The Revenant (2015)
Dir: Alejandro G. Iñárritu
He’s been drowned, on heists through dreams, sat in a room filled with jars of his own urine, and now Leonardo DiCaprio has gone a lot further to prove that he deserves an Oscar!
When frontiersman Hugh Glass (Leonardo DiCaprio) is attacked by a bear, he becomes a risky burden to his associates and is eventually left for dead. However he survives against all odds, determined to have vengeance on the man who wronged him.
Director Alejandro G. Iñárritu won Academy awards last year for ‘Birdman‘ as both ‘Best Picture’ and ‘Best Director’. A clear contrast immediately is that was primarily shot indoors, this is mostly outdoors. Filmed in multiple countries including Canada, the scenery is beautiful with exquisite locations filmed in natural light, which is both a brave and excellent choice. This shows off the talents of cinematographer Emmanuel Lubezki, who has won Academy Awards two years running for ‘Gravity‘ and ‘Birdman’ and now looks possible he may make it a hat trick for this. The film looks incredible throughout without the benefits of artificial lighting, something voting members of the Academy will appreciate the skill of.
Though there are visible cuts, Iñárritu uses the skills honed while making ‘Birdman’ to hold on to some shots far longer than you would expect, moving the camera around the locations and characters instead of cutting to a different angle. The camera really lingers on some shots, in no rush at all to cut away, immersing the viewer in the battles, but also showcasing that stunning scenery, detailed production design, and some very solid acting skills too.
In my introduction I suggested that Leonardo DiCaprio has done this in pursuit of an Oscar, but in all honesty I’m not that cynical. He’s so consistent, always putting in a good performance, and that’s why it seems so incredible that he hasn’t yet won an Oscar despite being nominated for his acting four times before. What often gets a win is physical changes extreme weight loss, or clearly apparent hardship in the filming process. No doubt there were breaks, hot meals, dry clothes, but watching someone drag themselves across the frozen ground, swim icy rivers while weighed down with saturated furs, and chew on liver, is gruelling enough to watch in an air-conditioned cinema so must have been a labour of love and dedication for the actor. His dialogue at times is reduced to grunts and cries of anguish, however his performance never falls short of excellent.
Tom Hardy speaks far more in this than he did in ‘Mad Max: Fury Road‘, with a strong American drawl, he’s quickly distinguished as unlikable and by the end you’ll hate him. While Leo is busy knocking at death’s door, Hardy’s character Fitzgerald gets a meaty and interesting role and he’s really excellent, hence this being his nominated role of the year and not either part in ‘Legend’ or his eponymous Max.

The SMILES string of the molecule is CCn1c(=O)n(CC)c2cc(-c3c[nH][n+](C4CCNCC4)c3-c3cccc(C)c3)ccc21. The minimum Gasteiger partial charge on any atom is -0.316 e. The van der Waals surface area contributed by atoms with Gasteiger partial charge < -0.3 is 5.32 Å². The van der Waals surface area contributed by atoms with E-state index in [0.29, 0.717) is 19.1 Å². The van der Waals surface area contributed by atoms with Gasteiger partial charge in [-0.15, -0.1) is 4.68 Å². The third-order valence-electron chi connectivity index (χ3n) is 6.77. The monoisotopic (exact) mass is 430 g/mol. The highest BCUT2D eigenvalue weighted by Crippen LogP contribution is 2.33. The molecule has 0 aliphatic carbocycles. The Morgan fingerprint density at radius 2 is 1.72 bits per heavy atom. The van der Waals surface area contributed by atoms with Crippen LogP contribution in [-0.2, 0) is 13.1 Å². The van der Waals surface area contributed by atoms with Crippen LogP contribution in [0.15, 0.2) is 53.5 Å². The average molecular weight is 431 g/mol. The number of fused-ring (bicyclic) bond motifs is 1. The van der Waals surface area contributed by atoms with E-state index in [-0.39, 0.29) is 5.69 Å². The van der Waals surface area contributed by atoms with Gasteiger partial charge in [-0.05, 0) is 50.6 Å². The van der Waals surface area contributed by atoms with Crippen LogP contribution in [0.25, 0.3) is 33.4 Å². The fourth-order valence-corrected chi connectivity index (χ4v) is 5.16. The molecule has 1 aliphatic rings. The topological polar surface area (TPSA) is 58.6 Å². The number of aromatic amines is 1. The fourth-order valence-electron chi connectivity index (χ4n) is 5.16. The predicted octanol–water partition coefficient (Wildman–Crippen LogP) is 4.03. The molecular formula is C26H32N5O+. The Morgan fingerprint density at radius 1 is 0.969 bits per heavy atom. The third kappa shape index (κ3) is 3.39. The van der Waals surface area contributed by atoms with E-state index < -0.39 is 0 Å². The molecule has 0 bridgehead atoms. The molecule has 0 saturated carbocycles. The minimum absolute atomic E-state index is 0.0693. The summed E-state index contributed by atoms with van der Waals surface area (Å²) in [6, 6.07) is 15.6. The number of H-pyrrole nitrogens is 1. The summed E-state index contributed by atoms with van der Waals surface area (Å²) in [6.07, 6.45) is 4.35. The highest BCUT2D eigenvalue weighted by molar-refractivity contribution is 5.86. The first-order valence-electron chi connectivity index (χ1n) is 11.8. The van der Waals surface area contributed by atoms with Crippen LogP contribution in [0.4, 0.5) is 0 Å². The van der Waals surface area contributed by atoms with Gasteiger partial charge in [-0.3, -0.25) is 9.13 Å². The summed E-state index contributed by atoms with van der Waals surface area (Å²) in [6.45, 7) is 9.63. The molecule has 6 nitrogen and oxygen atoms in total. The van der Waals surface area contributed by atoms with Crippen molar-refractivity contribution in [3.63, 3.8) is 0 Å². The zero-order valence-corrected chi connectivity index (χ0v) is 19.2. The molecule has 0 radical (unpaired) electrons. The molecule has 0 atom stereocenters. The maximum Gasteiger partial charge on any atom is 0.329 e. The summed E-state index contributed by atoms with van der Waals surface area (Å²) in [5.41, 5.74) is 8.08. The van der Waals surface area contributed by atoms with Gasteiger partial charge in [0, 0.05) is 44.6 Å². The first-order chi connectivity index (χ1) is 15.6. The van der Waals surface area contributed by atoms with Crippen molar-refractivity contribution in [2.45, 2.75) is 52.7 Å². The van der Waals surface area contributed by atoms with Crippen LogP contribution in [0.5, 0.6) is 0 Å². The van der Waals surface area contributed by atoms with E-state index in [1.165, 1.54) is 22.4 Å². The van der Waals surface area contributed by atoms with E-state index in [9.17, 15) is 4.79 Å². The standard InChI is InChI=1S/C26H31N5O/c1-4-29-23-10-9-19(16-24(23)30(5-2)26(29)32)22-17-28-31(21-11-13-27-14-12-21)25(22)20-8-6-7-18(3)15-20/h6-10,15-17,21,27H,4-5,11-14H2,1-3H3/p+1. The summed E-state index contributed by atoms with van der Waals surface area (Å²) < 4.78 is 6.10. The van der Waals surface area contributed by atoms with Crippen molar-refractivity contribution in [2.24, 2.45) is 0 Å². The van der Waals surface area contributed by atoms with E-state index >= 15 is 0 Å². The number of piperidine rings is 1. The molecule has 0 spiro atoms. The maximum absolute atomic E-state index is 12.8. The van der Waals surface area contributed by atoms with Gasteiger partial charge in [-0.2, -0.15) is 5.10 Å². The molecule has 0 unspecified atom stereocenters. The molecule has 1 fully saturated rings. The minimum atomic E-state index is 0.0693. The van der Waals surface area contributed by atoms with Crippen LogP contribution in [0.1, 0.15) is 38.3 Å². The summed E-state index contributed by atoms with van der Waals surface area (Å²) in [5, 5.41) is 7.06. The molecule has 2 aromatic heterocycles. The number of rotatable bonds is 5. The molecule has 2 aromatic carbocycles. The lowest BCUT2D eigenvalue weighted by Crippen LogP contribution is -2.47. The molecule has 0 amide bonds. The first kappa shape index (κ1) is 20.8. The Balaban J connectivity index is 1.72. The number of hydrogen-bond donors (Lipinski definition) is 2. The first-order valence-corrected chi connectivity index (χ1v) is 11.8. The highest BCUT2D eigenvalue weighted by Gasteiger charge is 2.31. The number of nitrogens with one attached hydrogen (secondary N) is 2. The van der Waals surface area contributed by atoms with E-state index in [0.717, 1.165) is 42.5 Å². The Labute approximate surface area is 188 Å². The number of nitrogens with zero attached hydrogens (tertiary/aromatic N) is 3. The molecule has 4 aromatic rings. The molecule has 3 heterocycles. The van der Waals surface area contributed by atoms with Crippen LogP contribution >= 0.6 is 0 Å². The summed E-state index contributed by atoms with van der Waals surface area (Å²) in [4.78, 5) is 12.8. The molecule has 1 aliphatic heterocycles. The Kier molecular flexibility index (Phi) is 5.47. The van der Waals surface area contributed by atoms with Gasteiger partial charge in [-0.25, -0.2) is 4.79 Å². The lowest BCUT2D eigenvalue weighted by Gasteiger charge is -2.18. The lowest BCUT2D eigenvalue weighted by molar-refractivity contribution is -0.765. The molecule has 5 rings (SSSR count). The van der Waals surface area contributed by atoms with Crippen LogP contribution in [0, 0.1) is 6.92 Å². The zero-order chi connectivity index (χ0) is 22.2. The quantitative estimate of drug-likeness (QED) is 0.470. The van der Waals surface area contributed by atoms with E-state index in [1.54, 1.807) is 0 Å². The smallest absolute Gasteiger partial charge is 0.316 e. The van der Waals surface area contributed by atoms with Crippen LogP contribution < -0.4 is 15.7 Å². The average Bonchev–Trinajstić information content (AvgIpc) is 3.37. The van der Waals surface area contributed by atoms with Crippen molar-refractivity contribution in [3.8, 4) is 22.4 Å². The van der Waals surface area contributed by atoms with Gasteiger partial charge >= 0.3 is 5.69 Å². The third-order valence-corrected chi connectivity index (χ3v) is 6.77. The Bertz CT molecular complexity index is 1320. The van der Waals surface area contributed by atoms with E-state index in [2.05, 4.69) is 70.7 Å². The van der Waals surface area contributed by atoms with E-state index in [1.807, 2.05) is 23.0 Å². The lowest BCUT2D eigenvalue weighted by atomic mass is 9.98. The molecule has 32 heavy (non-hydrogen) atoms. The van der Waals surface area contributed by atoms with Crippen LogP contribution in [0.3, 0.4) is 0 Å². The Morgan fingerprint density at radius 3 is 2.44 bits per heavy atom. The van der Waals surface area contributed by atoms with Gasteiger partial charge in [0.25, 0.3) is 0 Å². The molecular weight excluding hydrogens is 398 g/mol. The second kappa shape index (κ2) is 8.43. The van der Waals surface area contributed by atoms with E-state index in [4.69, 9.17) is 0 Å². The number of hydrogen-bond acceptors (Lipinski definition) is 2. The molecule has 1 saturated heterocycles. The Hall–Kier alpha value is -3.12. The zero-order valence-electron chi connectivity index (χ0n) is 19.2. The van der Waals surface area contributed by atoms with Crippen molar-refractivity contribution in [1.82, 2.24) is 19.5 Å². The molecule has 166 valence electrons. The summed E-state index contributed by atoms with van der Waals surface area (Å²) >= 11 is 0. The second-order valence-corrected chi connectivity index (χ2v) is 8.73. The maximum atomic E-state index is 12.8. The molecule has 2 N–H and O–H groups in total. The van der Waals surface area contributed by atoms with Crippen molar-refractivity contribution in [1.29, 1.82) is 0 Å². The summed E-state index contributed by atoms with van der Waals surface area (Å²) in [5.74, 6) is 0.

Domnhall Gleeson has been busy this past year. Like Benedict Cumberbatch a few years ago, he features in a few films that have resulted in Oscar nominations, though none specifically for his own roles. This is the smallest of his roles this year, though very important and one he takes on with full gusto, as well as being luckily one of few characters who comes through the situation favourably thanks to his more asserted sense of morality and compassion.
One thing that was so bad I almost couldn’t believe it was in the film (and I watched carefully to check it wasn’t a cinema projection issue) is the dubbing of the native Americans when they are speaking. The synchronisation of the words we hear to their lip movements was so far off it looked truly terrible and amateurish, like when a bad Kung Fu movie is re-dubbed into English. I’m sure there’s some explanation for it, maybe that the language was not of the actors native tribe, but still, if Leo could learn the lines to speak them, surely so could they? Or at the very least the editing should’ve been adjusted to minimise the negative effects.
In the end those moments are few and brief, thankfully forgotten by the time you get into the vicious and brutal final act. There are scenes of intense action through the film but none really compare to the end, partly due to built up anticipation as the final confrontation was inevitable for so very long. We’ve watched Glass go through so much in the preceding two hours, that by the last half hour we want it to reach a satisfying conclusion for him.
Will this year be the one in which DiCaprio finally wins his elusive Oscar? Almost certainly. It always helps your chances to be in a spectacular film, as well as there being clearly evident physical effort going in to the performance, a point the director and actors are all stressing in their promotional appearances. I’m not so convinced it’s the best film of the year as some are suggesting, and I’ve not even seen all the contenders yet. Doubtless it is another triumph for Iñárritu who displays great skill and versatility, which may indeed lead him again to awards victory.